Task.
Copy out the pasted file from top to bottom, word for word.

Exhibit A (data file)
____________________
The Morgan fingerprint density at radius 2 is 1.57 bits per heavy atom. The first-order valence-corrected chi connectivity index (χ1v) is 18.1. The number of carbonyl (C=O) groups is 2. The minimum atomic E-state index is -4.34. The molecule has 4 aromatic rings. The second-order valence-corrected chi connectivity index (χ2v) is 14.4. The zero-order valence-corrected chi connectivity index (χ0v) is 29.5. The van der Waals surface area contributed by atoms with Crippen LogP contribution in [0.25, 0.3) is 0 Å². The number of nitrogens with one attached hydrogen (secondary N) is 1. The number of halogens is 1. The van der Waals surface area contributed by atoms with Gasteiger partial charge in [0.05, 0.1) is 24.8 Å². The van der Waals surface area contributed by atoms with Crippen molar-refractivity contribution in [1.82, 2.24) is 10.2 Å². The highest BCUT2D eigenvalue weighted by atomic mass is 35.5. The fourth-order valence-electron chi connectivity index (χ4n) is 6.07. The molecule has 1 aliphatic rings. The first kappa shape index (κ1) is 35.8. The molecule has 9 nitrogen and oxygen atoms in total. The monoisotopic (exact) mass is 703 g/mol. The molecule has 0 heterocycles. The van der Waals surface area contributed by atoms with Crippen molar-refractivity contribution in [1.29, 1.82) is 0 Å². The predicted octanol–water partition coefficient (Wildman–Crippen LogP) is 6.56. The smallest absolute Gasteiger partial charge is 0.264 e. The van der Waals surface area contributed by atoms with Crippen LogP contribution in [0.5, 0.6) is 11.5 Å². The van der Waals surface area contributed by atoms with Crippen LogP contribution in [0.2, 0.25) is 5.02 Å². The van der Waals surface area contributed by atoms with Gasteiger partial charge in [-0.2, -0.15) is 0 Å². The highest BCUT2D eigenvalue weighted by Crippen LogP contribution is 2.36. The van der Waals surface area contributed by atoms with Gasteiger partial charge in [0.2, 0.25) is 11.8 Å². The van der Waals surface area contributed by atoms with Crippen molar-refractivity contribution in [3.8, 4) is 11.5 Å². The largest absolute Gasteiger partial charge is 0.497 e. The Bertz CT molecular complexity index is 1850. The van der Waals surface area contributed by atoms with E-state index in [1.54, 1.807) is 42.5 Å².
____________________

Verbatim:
The Morgan fingerprint density at radius 2 is 1.57 bits per heavy atom. The first-order valence-corrected chi connectivity index (χ1v) is 18.1. The number of carbonyl (C=O) groups is 2. The minimum atomic E-state index is -4.34. The molecule has 4 aromatic rings. The second-order valence-corrected chi connectivity index (χ2v) is 14.4. The zero-order valence-corrected chi connectivity index (χ0v) is 29.5. The van der Waals surface area contributed by atoms with Crippen LogP contribution in [0.25, 0.3) is 0 Å². The number of nitrogens with one attached hydrogen (secondary N) is 1. The number of halogens is 1. The van der Waals surface area contributed by atoms with Gasteiger partial charge in [0.05, 0.1) is 24.8 Å². The van der Waals surface area contributed by atoms with Crippen molar-refractivity contribution in [1.82, 2.24) is 10.2 Å². The highest BCUT2D eigenvalue weighted by atomic mass is 35.5. The fourth-order valence-electron chi connectivity index (χ4n) is 6.07. The molecule has 1 aliphatic rings. The first kappa shape index (κ1) is 35.8. The molecule has 9 nitrogen and oxygen atoms in total. The monoisotopic (exact) mass is 703 g/mol. The molecule has 0 heterocycles. The van der Waals surface area contributed by atoms with Crippen molar-refractivity contribution in [1.29, 1.82) is 0 Å². The predicted octanol–water partition coefficient (Wildman–Crippen LogP) is 6.56. The smallest absolute Gasteiger partial charge is 0.264 e. The van der Waals surface area contributed by atoms with Crippen LogP contribution in [0.5, 0.6) is 11.5 Å². The van der Waals surface area contributed by atoms with Crippen LogP contribution in [0.2, 0.25) is 5.02 Å². The van der Waals surface area contributed by atoms with Gasteiger partial charge in [-0.2, -0.15) is 0 Å². The highest BCUT2D eigenvalue weighted by Crippen LogP contribution is 2.36. The van der Waals surface area contributed by atoms with Gasteiger partial charge in [0.2, 0.25) is 11.8 Å². The van der Waals surface area contributed by atoms with Crippen molar-refractivity contribution in [3.8, 4) is 11.5 Å². The largest absolute Gasteiger partial charge is 0.497 e. The Bertz CT molecular complexity index is 1850. The van der Waals surface area contributed by atoms with E-state index in [1.54, 1.807) is 42.5 Å².